The first was a new video by the singer Tyler Glenn. I won’t link to it because most of you would find it offensive (he appears to re-enact part of the endowment ceremony at one point), but I’m sure you can find it if you want to. Rolling Stone describes the video as a “slam” against the Mormon Church. Mr. Glenn’s frustration, as a gay former church member, is palpable in the video.
The second was the audio recording of a recent address by Elder Holland. I won’t link to it because it is against church policy to record and share local addresses by GAs, but I’m sure you can find it if you want to. In a devotional in Tempe, Arizona, Elder Holland described himself as “so furious” with people who leave the church and suggested that their conviction must be on the level of “patty-cake [and] taffy-pull” if they can’t stay unless all of their questions are answered. Elder Holland’s frustration is palpable in his words.
I don’t want to claim a false equivalence–because despite the obvious similarities, these expressions are not the same–but I do find it fascinating to see the frustration on both sides spilling over in public, on the very same day.
I get Glenn’s frustration and fury. I’m no fan of The Policy. While I don’t find his response appropriate or helpful, I do see the pain and anguish in his work, and that bit about mourning with those who mourn and comforting those who stand in need of comfort doesn’t end with “unless you don’t like how they choose to express their mourning and discomfort.”
I also get Elder Holland’s frustration and fury. I’ve seen people in my circle leave the church because they couldn’t quickly find answers to (what I consider to be) low-level issues, and so I’ve felt that frustration. But I don’t think Elder Holland’s rhetorical style is appropriate or helpful: I worry that it might deepen the anguish of the wounded. But it is nonetheless true that the question “have ye spiritually been born of God?” doesn’t end with “and managed to avoid any troubling questions you can’t answer?”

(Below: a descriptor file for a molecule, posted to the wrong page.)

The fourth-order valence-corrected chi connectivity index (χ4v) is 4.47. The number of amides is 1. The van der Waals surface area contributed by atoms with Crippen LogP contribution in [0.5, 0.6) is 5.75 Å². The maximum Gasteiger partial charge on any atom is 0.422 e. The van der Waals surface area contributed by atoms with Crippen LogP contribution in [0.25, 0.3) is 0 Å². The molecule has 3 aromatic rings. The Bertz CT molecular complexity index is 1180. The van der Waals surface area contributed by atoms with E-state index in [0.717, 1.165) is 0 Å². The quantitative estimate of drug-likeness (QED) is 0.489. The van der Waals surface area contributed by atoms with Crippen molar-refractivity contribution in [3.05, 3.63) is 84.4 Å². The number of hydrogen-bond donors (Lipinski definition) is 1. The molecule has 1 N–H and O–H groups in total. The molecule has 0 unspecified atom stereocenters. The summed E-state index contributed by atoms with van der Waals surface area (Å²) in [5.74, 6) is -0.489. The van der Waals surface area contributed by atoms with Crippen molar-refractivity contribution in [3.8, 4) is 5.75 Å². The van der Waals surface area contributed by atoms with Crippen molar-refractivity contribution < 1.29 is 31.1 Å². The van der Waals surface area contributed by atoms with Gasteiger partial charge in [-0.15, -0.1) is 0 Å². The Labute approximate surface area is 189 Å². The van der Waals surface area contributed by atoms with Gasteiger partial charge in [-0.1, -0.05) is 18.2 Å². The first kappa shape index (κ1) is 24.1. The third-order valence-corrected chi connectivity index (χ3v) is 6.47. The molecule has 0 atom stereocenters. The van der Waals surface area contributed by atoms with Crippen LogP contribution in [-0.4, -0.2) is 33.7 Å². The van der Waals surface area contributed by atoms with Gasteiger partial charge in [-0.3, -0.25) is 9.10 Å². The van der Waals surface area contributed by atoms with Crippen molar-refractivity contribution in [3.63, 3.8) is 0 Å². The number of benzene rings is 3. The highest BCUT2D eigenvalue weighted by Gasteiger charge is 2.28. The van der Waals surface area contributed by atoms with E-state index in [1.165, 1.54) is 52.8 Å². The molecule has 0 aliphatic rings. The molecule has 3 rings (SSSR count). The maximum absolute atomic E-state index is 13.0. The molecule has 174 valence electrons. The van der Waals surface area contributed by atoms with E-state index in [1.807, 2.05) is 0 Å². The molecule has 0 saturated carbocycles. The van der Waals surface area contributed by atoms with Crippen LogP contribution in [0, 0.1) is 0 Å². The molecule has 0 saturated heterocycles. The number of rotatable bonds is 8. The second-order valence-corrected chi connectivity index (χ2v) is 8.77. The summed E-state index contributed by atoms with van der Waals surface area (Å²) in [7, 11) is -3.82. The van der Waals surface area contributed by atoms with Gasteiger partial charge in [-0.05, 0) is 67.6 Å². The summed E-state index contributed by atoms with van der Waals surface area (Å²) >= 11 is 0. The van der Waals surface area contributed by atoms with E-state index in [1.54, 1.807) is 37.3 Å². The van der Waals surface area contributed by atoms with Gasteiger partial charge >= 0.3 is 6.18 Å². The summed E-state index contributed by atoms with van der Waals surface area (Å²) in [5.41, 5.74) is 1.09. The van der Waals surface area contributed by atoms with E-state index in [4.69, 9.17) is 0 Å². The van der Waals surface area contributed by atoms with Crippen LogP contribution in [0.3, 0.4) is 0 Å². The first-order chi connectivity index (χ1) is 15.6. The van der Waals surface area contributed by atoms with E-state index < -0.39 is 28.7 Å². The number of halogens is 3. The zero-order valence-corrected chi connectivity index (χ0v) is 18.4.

So I agree with the frustration that Tyler Glenn and Elder Holland reflected this week, while I have concerns about how they manifested their frustration. And I’m even more troubled by the vitriolic responses to both of them: people seem to be either completely sympathetic to Mr. Glenn and condemnatory of Elder Holland or vice versa. But it seems to me that the line cuts not between but through. I’m neither a gay saint nor an apostle, but I can try my best to understand both of them, even when I’m uncomfortable with how they’ve expressed themselves.
This is, undoubtedly, a tough moment in the history of the church, and so it’s no surprise that we haven’t refined our public expressions into perfectly coiffed statements. I joked with a friend who had been punched in the gut by the CES Letter that at least she wasn’t crossing the plains on barefoot, frozen, bloodied feet and, in all seriousness, she said she’d rather do that. (And I believe her.) I can’t imagine condemning a pioneer for her indelicate expression of frustration, and so I’m going to try to avoid that now. It seems to me that there is a great need for charity here–for both of them.